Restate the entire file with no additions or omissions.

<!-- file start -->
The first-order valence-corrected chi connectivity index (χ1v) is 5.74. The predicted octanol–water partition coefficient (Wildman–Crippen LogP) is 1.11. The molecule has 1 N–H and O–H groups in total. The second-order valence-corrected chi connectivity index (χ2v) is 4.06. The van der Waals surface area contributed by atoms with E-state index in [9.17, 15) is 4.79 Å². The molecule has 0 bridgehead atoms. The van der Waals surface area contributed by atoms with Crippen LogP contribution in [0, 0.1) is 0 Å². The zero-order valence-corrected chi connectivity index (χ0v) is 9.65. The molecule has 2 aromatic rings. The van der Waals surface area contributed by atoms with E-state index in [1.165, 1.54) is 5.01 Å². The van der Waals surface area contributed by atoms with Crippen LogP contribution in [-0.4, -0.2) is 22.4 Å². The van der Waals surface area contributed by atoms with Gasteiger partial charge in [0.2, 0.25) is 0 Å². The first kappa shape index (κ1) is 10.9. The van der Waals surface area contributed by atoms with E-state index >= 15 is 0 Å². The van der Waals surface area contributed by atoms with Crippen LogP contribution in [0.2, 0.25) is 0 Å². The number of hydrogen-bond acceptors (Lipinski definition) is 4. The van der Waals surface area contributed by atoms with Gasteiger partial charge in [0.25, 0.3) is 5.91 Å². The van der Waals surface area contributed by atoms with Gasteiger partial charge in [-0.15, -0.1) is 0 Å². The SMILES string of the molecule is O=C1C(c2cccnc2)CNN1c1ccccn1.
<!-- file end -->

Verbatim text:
The first-order valence-corrected chi connectivity index (χ1v) is 5.74. The predicted octanol–water partition coefficient (Wildman–Crippen LogP) is 1.11. The molecule has 1 N–H and O–H groups in total. The second-order valence-corrected chi connectivity index (χ2v) is 4.06. The van der Waals surface area contributed by atoms with E-state index in [9.17, 15) is 4.79 Å². The molecule has 0 bridgehead atoms. The van der Waals surface area contributed by atoms with Crippen LogP contribution in [0, 0.1) is 0 Å². The zero-order valence-corrected chi connectivity index (χ0v) is 9.65. The molecule has 2 aromatic rings. The van der Waals surface area contributed by atoms with E-state index in [1.165, 1.54) is 5.01 Å². The van der Waals surface area contributed by atoms with Crippen LogP contribution in [-0.4, -0.2) is 22.4 Å². The van der Waals surface area contributed by atoms with Gasteiger partial charge in [0.2, 0.25) is 0 Å². The first kappa shape index (κ1) is 10.9. The van der Waals surface area contributed by atoms with E-state index >= 15 is 0 Å². The van der Waals surface area contributed by atoms with Crippen LogP contribution in [0.2, 0.25) is 0 Å². The number of hydrogen-bond acceptors (Lipinski definition) is 4. The van der Waals surface area contributed by atoms with Gasteiger partial charge in [0.25, 0.3) is 5.91 Å². The van der Waals surface area contributed by atoms with Gasteiger partial charge in [-0.15, -0.1) is 0 Å². The SMILES string of the molecule is O=C1C(c2cccnc2)CNN1c1ccccn1.